Tasty prospects: Eating locally takes time, but is worth it | news

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The word conjures up images of tree hugging hippies smoking weird-looking cigarettes lying on the floor hum “grazing in the grass,” or hybrid-driving ultra-libs going to yoga class.

The truth is closer and more practical: a locavore is simply a person who eats locally grown food whenever possible.

It’s a practice that includes visits to farmers’ markets, but goes further.

Meet the BreederTwo businesses that supply customers with locally grown food are Metz Organix and Parisi Farms. You belong to several producers who offer products at farmers markets and various companies.

Will and Holly Metts work on Metz Organix, which focuses on growing products “sustainably and regeneratively,” as Will says.

The farm is about 9 miles south of Greenwood on Chipley Road. It is a certified organic company. The goal is to use sustainable, regenerative farming methods, with a focus on taking care of the soil, Metts said. Products and meat are by-products of effort.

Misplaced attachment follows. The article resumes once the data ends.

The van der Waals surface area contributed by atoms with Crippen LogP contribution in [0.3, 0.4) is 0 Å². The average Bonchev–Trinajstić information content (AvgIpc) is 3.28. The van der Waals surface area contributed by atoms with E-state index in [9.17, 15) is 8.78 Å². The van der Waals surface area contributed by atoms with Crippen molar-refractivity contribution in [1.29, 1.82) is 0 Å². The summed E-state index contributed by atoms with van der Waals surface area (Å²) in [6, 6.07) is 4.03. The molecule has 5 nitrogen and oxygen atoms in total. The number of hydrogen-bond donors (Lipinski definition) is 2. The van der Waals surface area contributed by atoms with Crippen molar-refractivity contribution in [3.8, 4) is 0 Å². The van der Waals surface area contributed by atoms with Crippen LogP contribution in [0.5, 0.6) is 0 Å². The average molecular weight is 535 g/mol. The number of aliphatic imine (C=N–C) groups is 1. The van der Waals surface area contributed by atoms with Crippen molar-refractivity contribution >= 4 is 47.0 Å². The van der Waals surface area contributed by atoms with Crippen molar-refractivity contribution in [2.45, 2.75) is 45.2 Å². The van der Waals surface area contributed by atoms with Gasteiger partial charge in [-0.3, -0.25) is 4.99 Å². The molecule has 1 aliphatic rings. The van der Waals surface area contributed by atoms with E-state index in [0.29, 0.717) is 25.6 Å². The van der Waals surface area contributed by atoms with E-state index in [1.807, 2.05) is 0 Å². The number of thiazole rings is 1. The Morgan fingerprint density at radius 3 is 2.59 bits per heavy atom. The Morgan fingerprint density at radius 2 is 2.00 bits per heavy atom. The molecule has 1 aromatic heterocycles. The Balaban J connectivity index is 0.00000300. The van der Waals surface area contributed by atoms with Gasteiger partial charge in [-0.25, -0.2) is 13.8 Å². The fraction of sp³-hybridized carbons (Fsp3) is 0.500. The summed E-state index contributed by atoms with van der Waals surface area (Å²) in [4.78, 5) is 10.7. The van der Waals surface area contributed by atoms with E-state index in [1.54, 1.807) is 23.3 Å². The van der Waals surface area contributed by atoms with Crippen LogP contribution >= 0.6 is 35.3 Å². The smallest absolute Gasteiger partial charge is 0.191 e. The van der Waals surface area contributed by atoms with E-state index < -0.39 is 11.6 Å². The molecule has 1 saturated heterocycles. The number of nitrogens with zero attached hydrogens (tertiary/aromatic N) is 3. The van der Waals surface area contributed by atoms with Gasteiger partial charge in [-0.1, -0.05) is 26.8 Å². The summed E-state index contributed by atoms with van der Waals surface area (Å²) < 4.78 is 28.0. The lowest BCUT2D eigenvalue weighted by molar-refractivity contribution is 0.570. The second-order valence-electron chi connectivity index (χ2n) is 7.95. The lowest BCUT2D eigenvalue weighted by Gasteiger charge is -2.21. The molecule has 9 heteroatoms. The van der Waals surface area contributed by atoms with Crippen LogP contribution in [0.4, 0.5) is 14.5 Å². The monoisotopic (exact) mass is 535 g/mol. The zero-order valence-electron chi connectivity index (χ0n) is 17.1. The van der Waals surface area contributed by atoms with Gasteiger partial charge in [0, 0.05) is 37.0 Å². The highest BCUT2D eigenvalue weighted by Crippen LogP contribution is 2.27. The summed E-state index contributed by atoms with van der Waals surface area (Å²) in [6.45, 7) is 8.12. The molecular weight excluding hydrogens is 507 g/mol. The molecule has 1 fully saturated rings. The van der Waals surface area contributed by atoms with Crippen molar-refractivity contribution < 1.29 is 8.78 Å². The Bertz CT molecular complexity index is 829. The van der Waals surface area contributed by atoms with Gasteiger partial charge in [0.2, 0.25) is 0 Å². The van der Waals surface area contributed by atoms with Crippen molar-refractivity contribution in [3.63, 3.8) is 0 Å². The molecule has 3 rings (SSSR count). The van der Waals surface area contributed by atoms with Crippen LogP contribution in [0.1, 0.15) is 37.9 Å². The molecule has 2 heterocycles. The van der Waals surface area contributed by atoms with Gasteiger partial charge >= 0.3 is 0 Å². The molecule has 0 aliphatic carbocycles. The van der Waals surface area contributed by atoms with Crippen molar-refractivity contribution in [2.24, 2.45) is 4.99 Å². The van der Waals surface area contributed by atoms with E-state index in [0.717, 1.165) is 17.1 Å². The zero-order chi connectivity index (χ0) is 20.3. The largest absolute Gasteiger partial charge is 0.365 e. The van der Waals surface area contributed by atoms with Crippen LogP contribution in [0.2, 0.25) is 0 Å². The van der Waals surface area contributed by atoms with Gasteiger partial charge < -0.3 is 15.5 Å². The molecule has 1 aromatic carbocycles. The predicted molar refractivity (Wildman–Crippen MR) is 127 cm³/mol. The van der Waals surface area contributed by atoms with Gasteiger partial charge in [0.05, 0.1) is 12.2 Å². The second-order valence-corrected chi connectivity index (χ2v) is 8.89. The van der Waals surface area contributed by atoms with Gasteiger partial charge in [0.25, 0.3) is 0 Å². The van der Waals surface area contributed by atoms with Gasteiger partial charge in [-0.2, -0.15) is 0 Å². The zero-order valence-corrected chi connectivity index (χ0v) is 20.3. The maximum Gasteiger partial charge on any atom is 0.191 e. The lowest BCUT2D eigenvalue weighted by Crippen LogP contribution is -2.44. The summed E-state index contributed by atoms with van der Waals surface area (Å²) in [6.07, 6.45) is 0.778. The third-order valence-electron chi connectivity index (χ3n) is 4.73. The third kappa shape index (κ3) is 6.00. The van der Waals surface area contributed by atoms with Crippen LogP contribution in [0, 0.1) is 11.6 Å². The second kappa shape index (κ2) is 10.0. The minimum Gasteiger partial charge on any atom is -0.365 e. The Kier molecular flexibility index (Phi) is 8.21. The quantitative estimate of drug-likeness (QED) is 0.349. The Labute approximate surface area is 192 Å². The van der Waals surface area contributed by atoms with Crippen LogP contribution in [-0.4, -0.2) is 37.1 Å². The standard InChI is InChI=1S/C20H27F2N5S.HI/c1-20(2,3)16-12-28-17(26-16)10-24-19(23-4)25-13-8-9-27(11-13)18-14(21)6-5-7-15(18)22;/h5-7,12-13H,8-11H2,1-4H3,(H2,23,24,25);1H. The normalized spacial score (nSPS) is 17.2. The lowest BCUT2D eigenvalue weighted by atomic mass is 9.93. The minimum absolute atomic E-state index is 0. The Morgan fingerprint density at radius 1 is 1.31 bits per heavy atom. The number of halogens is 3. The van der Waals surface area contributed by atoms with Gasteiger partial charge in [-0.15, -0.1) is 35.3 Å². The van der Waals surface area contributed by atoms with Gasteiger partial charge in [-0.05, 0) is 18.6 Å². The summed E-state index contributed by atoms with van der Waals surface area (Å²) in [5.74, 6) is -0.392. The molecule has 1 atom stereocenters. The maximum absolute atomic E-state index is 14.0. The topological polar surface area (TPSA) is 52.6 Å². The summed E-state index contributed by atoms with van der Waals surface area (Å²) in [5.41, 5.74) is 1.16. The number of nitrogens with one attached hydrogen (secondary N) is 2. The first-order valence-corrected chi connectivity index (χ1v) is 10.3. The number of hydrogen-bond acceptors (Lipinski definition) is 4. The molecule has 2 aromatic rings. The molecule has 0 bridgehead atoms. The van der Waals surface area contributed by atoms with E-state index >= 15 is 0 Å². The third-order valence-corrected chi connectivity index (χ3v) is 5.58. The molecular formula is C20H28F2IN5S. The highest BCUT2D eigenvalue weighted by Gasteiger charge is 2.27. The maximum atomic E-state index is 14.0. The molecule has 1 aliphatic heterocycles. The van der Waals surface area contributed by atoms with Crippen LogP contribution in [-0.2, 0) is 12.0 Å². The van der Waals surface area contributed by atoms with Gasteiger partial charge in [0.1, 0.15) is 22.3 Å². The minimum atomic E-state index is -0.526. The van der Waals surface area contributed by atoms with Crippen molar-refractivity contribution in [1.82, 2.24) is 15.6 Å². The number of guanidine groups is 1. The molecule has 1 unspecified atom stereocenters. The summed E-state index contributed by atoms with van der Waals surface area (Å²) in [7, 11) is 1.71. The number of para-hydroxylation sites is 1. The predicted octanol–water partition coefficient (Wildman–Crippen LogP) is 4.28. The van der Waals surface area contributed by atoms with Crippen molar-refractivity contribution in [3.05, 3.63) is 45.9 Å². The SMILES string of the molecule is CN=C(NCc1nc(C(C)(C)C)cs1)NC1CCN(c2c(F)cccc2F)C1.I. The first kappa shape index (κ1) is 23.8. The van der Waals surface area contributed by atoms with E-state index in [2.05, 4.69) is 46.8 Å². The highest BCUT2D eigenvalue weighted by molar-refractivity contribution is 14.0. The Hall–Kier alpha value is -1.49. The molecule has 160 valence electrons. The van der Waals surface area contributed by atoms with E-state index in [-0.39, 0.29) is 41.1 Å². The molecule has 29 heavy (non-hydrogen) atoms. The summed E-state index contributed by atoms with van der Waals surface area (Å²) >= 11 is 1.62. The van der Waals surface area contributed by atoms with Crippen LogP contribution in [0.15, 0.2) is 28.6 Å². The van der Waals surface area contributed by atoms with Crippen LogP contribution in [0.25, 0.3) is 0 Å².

The farm is trying to be carbon positive, pulling it out of the atmosphere and storing it in the ground, he said. Most farms have a carbon deficit, which is why they use fertilizers.

Metz Organix uses some fertilizers, along with mulch and sacked leaves. As nature breaks down carbon, it provides a complete source of nutrients. It’s dyeable and regenerative in a nutshell, he said. It also uses some of its crops – like chives – as an attractant for beneficial insects to provide natural pest control.

A fresh market garden is 6 acres, but smaller lots are being used to allow for crop rotation, along with several greenhouses, he said. The farm also offers grazing chickens.